Mayor Bell, who in full disclosure was gracious enough to address one of our fundraising events several years ago, said that this is an effort to consolidate and organize services for the homeless through One Roof. That sounds really good, and One Roof does a great job of coordinating all these efforts currently.

Case in point: when police told Bridge Builders Ministries that they couldn’t serve the homeless outdoors any longer, we had a conversation with their leaders and opened our doors to create a more coordinated effort.

But if the Mayor and the City (and State of Alabama for that matter) are serious about this, it’s time they start providing more resources to care for those on the streets. Simply put: it’s time for Birmingham to stop talking and start doing.

I would like to issue an invitation to the Mayor and City Council members: come down to one of our organizations where, day after day, we offer care to those who need it most, rather than just bury something in an ordinance somewhere. Come and visit with those who suffer with mental illness and tell them, as we do, that there is little to no help we can offer because the State of Alabama lacks the resources (and will) to adequately address the issue. Come and argue, which I do on a weekly basis, with the drug dealers who prey on our population and help keep them in the cycle of addiction.

If we are going to talk about the need for more comprehensive help for the homeless, it’s probably best to not intimidate those attempting to do something about it, even those who might be well-intentioned but need to be more educated.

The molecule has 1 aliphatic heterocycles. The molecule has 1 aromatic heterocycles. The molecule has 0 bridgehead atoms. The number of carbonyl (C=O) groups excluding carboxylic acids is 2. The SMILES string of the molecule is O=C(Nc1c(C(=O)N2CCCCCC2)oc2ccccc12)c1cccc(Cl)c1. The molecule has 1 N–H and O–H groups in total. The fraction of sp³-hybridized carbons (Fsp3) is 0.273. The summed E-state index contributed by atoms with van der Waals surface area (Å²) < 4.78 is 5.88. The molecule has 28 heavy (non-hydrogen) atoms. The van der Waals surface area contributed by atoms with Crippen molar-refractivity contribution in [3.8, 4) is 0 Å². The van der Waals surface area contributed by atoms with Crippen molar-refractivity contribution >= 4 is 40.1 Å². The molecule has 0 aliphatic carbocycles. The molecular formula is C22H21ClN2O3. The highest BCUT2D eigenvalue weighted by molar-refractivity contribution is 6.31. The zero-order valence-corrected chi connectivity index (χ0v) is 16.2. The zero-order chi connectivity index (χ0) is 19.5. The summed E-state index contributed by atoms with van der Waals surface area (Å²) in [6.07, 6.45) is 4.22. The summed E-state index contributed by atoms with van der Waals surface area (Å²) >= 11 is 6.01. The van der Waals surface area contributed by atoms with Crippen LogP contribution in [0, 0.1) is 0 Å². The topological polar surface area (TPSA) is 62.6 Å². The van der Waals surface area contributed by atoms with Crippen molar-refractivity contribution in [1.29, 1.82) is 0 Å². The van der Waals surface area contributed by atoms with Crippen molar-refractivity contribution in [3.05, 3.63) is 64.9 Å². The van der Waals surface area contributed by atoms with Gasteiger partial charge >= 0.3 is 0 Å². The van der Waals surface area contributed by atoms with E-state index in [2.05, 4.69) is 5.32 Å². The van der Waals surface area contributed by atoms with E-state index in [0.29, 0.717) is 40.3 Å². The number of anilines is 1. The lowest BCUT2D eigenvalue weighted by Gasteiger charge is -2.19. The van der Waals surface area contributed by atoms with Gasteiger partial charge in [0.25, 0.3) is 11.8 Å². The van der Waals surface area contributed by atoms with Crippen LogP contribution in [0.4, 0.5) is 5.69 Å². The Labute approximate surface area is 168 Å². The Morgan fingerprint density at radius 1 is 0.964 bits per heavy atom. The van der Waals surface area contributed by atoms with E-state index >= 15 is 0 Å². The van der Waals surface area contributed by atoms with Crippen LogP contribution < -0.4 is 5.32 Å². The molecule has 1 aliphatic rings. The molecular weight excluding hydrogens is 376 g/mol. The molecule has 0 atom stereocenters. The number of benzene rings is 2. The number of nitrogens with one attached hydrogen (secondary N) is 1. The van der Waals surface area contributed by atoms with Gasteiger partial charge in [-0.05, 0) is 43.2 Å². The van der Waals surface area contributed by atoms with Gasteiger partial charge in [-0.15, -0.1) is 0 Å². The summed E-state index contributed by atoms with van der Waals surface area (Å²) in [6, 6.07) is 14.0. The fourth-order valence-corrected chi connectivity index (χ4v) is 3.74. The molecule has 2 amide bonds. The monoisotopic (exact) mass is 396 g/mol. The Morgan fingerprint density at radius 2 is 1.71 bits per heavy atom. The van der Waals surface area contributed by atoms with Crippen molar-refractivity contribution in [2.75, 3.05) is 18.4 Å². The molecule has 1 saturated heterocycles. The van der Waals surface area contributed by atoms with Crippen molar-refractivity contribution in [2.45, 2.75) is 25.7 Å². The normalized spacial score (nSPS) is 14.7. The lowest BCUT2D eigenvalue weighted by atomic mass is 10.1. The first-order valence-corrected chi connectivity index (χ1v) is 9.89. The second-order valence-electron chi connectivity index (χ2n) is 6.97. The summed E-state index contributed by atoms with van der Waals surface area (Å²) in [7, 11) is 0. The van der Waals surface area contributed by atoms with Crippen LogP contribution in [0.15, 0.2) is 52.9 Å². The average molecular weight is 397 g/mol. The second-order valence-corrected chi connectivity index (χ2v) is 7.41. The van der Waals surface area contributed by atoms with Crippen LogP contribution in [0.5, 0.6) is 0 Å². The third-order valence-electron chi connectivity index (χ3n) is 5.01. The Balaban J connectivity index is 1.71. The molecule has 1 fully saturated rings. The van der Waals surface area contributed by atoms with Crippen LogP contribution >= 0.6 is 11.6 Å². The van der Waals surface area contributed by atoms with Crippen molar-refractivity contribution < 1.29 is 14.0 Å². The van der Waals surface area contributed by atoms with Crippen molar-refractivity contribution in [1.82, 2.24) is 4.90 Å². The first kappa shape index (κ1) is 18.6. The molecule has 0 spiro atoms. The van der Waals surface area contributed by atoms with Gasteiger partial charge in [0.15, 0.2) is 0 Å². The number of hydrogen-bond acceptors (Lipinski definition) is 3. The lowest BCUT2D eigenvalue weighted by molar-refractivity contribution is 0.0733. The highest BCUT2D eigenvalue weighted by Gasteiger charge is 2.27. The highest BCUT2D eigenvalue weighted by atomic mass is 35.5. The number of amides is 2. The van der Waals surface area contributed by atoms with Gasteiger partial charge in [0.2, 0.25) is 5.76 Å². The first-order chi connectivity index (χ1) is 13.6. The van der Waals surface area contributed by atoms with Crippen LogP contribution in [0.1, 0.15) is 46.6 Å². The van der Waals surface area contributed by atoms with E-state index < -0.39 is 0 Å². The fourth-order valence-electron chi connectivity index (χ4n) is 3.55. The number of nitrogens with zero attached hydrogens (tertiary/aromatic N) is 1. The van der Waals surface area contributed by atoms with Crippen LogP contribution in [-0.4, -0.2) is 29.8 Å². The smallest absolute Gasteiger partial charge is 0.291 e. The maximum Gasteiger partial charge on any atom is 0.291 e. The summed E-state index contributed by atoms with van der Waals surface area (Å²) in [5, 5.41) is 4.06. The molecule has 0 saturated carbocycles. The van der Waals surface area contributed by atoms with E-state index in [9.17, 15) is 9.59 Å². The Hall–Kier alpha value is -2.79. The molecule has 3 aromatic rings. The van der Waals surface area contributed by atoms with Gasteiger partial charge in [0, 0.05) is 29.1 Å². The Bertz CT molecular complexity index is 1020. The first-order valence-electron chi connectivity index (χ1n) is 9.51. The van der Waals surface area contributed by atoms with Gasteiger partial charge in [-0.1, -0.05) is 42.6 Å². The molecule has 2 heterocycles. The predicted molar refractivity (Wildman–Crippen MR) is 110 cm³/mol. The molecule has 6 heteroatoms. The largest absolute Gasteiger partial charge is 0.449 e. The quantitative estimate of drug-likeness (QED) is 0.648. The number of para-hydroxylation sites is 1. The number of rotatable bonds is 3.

If the City wants to talk about the homeless in Birmingham, and ways they can help with the community my door is always open, as it has been.

Maybe this is the spark this City needs to starting talking about the issue of homelessness and poverty, which we have only treated with Band-Aids in the past, when in reality it needs comprehensive, holistic, and preventative care.

Rev. Matt Lacey
Senior Pastor, Church of the Reconciler
matt@churchofthereconciler.com
facebook.com/churchofthereconciler

A local's suggestions for digital media moving forward

Editor’s note: While this site’s been quiet about what’s been going on over at The Birmingham News, there’s still been discussion going on elsewhere. Comments made by Scott Schablow caught our eye, leading to our first ever Storify piece and a brief look at what else has been happening out there recently.

http://storify.com/bhamterminal/publishing-in-a-digital-age

As always, we’d appreciate any comments you have.

Signing on to the city's comprehensive plan